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*Some information in this article is supported by interviews with four Burmese nationals studying overseas and a survey filled out by two other Burmese, a student and a teacher, currently in Myanmar. Five, except one, requested anonymity for safety concerns.
On February 1, the military detained Aung San Suu Kyi, whose party has just won the general elections last November, along with other politicians and declared a year-long state of emergency. The army, also known as the Tatmadaw, and its commander-in-chief, General Min Aung Hlaing, accused Suu Kyi’s National League for Democracy (NLD) party of voter fraud.
Nation-wide protests have been heavily suppressed by army troops who are not hesitant to open fire. March 27, in particular, turned out to be the deadliest day. While the generals held a parade and lavish dinner to celebrate Armed Forces Day, more than 100 protesters were shot dead, thus bringing the number of casualties since the February coup to over 500, including children as young as five to thirteen years old.
The people of Myanmar have been promised democracy many times, but as long as the military remains in the political arena and dictates the trajectory of the transition, they will continue to make a mockery of people’s right to self-determination.
Relentless military intervention in Myanmar’s efforts towards democracy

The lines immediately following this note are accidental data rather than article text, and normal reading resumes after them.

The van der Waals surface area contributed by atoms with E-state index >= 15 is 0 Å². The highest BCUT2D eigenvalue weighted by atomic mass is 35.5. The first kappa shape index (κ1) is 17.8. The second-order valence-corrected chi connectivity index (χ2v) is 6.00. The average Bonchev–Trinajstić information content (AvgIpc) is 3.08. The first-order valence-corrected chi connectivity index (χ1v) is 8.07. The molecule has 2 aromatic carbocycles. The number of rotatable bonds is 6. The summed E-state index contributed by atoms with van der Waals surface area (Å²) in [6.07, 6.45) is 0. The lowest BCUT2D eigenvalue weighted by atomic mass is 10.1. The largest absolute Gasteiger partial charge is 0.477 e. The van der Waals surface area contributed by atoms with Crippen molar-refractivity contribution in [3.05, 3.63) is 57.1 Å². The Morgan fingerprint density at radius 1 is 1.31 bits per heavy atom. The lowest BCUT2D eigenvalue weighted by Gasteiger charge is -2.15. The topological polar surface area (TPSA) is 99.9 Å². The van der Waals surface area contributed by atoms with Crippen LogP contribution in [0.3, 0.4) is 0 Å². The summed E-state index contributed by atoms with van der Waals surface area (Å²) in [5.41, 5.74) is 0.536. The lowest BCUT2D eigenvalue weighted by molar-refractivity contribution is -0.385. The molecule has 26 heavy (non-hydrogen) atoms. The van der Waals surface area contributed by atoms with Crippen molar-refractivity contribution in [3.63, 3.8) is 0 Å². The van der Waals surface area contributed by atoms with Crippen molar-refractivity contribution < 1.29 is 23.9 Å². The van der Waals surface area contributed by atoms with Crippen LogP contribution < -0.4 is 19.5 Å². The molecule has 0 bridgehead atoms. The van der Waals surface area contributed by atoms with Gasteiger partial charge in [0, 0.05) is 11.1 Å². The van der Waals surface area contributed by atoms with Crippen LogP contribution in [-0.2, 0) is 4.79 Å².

The military has been dominant since 1962 when it took over state power from the country’s first post-independence Prime Minister U Nu. The military government, led by General Ne Win, stayed on for more than two decades and pursued policies that brought ruin to the economy, not to mention the demonetisation policy that wiped out many citizens’ life savings.
Growing discontent among the people eventually culminated in 1988, which is more familiarly known as the ‘8888 Uprising’, as hundreds of thousands of anti-government protesters poured out into the streets demanding democratic reforms. Ne Win stepped down in July given mounting pressure against his administration and promised multiparty elections.
Sympathetic to the protesters’ cause, Suu Kyi stepped onto the scene that same summer. She formed the NLD, which went on to win the 1990 general election by a landslide but was not allowed to take power. Instead, the military placed her under house arrest.
In order to secure control of the government, the military drafted a constitution in 2008 that guaranteed the Tatmadaw 25 percent of seats in national and local parliaments. Any constitutional amendments proposed by civilian legislators, therefore, depend on the approval of the armed forces. Moreover, the military has influence over the Union Solidary and Development Party (USDP) as it comprises mostly former military personnel. This does call into question the representativeness of the government.
When a significant portion of the parliamentary seats is reserved to ensure that the military’s interests are served, and when the largest opposition party in the legislature is essentially an extension of military rule, how much room is left in the government that (the military) allows for effective channelling of civilians’ interests?
Admittedly, Myanmar exhibited progression, albeit slow, towards democratisation from 2010 onwards under the USDP’s leadership. But the world remained sceptical as it was hard to reconcile a pseudo-democratic parliament with a genuine commitment to hand political powers over to the people.